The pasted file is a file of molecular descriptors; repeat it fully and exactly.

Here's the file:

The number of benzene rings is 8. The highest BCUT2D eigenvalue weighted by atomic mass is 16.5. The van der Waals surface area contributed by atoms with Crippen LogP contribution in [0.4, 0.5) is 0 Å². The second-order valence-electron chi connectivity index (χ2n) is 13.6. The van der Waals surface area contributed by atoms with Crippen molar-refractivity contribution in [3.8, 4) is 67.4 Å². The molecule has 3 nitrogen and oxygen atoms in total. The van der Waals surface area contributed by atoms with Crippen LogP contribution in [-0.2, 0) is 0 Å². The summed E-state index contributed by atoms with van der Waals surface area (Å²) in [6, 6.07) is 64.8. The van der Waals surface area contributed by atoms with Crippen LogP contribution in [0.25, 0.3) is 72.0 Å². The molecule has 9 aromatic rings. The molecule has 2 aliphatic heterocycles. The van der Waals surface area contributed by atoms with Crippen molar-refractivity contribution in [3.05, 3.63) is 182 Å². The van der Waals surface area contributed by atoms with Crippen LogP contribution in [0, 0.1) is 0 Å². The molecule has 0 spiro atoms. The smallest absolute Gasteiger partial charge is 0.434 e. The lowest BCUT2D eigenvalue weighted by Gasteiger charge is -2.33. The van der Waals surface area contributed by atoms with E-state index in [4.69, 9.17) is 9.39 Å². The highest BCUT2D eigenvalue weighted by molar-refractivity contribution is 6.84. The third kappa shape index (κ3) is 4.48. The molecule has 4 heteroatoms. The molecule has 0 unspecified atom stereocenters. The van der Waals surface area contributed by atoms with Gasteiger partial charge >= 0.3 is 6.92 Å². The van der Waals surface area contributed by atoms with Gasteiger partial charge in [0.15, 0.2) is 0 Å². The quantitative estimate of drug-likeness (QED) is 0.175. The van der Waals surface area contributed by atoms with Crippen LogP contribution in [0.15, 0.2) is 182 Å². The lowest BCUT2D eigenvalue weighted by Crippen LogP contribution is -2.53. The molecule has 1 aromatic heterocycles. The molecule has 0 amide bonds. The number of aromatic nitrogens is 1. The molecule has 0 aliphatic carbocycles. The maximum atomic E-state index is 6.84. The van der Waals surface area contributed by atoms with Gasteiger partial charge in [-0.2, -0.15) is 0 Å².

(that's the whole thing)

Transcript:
The number of benzene rings is 8. The highest BCUT2D eigenvalue weighted by atomic mass is 16.5. The van der Waals surface area contributed by atoms with Crippen LogP contribution in [0.4, 0.5) is 0 Å². The second-order valence-electron chi connectivity index (χ2n) is 13.6. The van der Waals surface area contributed by atoms with Crippen molar-refractivity contribution in [3.8, 4) is 67.4 Å². The molecule has 3 nitrogen and oxygen atoms in total. The van der Waals surface area contributed by atoms with Crippen LogP contribution in [-0.2, 0) is 0 Å². The summed E-state index contributed by atoms with van der Waals surface area (Å²) in [6, 6.07) is 64.8. The van der Waals surface area contributed by atoms with Crippen LogP contribution in [0.25, 0.3) is 72.0 Å². The molecule has 9 aromatic rings. The molecule has 2 aliphatic heterocycles. The van der Waals surface area contributed by atoms with Crippen molar-refractivity contribution in [3.05, 3.63) is 182 Å². The van der Waals surface area contributed by atoms with Crippen LogP contribution in [0, 0.1) is 0 Å². The molecule has 0 spiro atoms. The smallest absolute Gasteiger partial charge is 0.434 e. The lowest BCUT2D eigenvalue weighted by Gasteiger charge is -2.33. The van der Waals surface area contributed by atoms with E-state index in [4.69, 9.17) is 9.39 Å². The highest BCUT2D eigenvalue weighted by molar-refractivity contribution is 6.84. The third kappa shape index (κ3) is 4.48. The molecule has 4 heteroatoms. The molecule has 0 unspecified atom stereocenters. The van der Waals surface area contributed by atoms with Gasteiger partial charge >= 0.3 is 6.92 Å². The van der Waals surface area contributed by atoms with Gasteiger partial charge in [0.15, 0.2) is 0 Å². The quantitative estimate of drug-likeness (QED) is 0.175. The van der Waals surface area contributed by atoms with Crippen LogP contribution in [0.15, 0.2) is 182 Å². The lowest BCUT2D eigenvalue weighted by Crippen LogP contribution is -2.53. The molecule has 1 aromatic heterocycles. The molecule has 0 amide bonds. The number of aromatic nitrogens is 1. The molecule has 0 aliphatic carbocycles. The maximum atomic E-state index is 6.84. The van der Waals surface area contributed by atoms with Gasteiger partial charge in [-0.2, -0.15) is 0 Å².